I have lived in the countryside all of my life but I still constantly learn new things, not least how to conduct myself when out and about. Sad to say but I have known people who have not had the first idea on how to behave when out on the land, almost adopting the view that the countryside is a playground for them to come and go to as they please without understanding the basic unwritten rules on what is acceptable behaviour.
Travelling up to Exeter the other day the contractors had been busy and cut the brash on some of the banks on the A30. They had made a good job of it but the amount of litter it exposed had to be seen to be believed. It is not only the main transportation arteries either. Why, with all the superb recycling facilities in our beautiful county of Devon someone has got to dump widescreen TV packaging, a car battery and defunct rotary washing line to mention some of the items in our local lake car park is difficult to comprehend. Add to that the rubbish carelessly emptied from cars including used condoms, drinks cans and fast food packaging and it paints a sad picture of our don’t care society and the way we are bringing up our children, in my view anyway.
Finally, the amount of floating detritus washing up on the shore presumably from people using the visitor centre as well as boats and I hate to admit it, a minority of rogue fishermen, and you have a clear picture if one was needed of what a massive lack of respect some people hold for the countryside. Plus, the lake and A30 is just a small snapshot of the whole county.
It was always drummed into me as a child that if you go through a gate and it is closed close it behind you. Even this simple and obvious fact seems to elude some people out for the day, especially those with out of control dogs committing the worst and most indefensible act, sheep worrying. I still find it bewildering that I can read about sheep being chased and attacked locally on Dartmoor for example and wonder what kind of people allow their dogs to act in this way.
Unfortunately, not many dog owners seem to be aware that in situations like this a landowner has the lawful right to shoot dogs harassing stock. Many years ago, an individual recently moved into a village near us allowed his dogs to get out and unsupervised they continually harried our neighbours pregnant ewes. Not knowing whose dogs they were he reluctantly shot them both after trying unsuccessfully for some time to chase them off of his land with his quad bike. The naturally distraught owner was upset with the farmer but his carelessness and lack of understanding about the countryside and its rules had sadly committed the dogs to an early death.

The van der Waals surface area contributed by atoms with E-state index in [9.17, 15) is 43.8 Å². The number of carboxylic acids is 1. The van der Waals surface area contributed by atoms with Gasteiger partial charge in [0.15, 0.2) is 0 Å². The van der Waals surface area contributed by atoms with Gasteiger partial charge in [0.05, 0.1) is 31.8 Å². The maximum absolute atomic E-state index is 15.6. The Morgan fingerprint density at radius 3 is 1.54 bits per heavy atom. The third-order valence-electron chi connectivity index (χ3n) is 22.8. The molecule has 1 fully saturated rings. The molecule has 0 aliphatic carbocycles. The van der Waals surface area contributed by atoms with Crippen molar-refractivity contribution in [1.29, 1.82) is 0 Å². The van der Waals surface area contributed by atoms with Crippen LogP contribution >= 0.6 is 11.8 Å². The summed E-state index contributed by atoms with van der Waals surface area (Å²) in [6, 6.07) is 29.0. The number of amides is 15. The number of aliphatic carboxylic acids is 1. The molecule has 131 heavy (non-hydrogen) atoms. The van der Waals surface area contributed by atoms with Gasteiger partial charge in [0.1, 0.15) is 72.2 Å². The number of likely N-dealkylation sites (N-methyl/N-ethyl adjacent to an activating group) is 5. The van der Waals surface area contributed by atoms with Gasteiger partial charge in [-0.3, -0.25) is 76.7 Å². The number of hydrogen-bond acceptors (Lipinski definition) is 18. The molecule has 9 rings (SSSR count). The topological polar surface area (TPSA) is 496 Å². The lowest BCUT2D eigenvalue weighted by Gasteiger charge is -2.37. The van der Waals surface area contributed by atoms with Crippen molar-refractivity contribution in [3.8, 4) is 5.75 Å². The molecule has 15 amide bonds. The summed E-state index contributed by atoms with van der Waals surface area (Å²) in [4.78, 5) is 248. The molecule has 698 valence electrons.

I have posted previously on driving slowly in the narrow Devon lanes, giving way, especially to horses with riders and livestock and operating around a kind of unofficial highway courtesy. Despite this many animals, sheep and ponies mainly, are regularly run down by cars travelling too quickly, particularly on the moors. I have seen the ponies myself and to me at least they do seem quite large so how someone could not see them in time and slow down or stop is hard to understand.
I realise I sound a bit like Victor Meldrew today and that I am talking about a sad uncaring minority who spoil it for others but it saddens me that if we are not careful our wonderful cared for unspoilt countryside will go the way of the urban blight across our once proud nation. An endemic malaise fostered by poor parenting and a society seemingly viewing everything artificially on a brightly lit digital screen, with no appreciation of the reality and physicality of rural life any more.
What on earth has this got to do with property finding in Devon I hear you cry? Not a lot but it does concern me that we appear to have already gone too far to ever return to a civilised standard of rural conduct across the whole nation yet alone just Devon.
A sorry state of affairs to this ancient time-worn country boy…